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The Independent Online
A fortnightly update on new words, compiled in association with Chambers Dictionaries

Will the Prime Minister manage, this week in Blackpool, to stamp the authority of "Majorism" on his party's policies, or has the tide turned irrevocably in favour of the "Blairites"?

In other words, what does it take to establish yourself as an eponym? Dictionary compilers keep a close watch on the effects of political fashion on language, but the decision on whether to include words such as "Majorism" and "Blairite" in a dictionary often demands a greater measure of forecasting skill that may fairly be expected of a lexicographer.

"Majorism" has already made it to the Shorter Oxford, where it is defined as: "The political and economic policies of the British Conservative politician, John Major." This seems a curious example of the coinage of a word preceding the concept it is meant to describe.

The first criterion for a good eponym, of course, is an appropriate name. "Majorism" and "Blairism" trip easily off the tongue, unlike "Prescottery" or "Heseltinitude". (Though "Heselteenies", for supporters of the deputy PM, has been spotted more than once).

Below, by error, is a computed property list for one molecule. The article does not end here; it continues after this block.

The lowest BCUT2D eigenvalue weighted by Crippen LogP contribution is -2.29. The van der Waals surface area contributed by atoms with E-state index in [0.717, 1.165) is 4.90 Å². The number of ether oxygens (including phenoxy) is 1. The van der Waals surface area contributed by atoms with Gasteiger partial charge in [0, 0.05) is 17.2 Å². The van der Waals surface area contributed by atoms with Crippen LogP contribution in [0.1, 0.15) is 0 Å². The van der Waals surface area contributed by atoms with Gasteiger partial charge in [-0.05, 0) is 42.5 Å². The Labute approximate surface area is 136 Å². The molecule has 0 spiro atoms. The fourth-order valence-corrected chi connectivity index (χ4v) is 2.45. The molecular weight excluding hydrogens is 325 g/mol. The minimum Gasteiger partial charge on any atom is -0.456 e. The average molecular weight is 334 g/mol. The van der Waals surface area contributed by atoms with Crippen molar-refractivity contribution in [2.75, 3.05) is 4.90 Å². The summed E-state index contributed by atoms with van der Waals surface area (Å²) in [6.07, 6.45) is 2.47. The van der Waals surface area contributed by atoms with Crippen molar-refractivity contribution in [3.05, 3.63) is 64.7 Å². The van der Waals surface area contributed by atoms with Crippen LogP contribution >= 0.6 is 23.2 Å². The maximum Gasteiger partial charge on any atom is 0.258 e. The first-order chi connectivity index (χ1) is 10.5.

Kenneth Clarke started the wordification of Tony Blair when he accused him of "Blairing away" on 12 March 1993. The first citation of "Blairism" in Chambers' database comes from the Independent on Sunday on 17 May 1994.

Our own database of British newspapers traces the earliest appearance of "Blairist" to 8 June 1994, with "Blairite" following a week later.

We also found a reference to "Blairi No 2" which is not, surprisingly, a synonym for John Prescott, but a name given to a species of rose in 1993.

But will "Blairism" and "Majorism" outlive the political careers of their founders and establish themselves as words in their own right?

There are only a few cases of similarly formed words that have done so. "Marxism" must be the prime example, with "Churchillian" not far behind. But in more recent times, there is only one such word that has established itself in the language. "Maggiolatry", first spotted last April, may not make it to the dictionaries, but "Thatcherism" seems set to last.

From the beginning of this year, our database includes 30 citations of "Blairism" and 18 of "Majorism". "Thatcherism" however, beats them all at 289.

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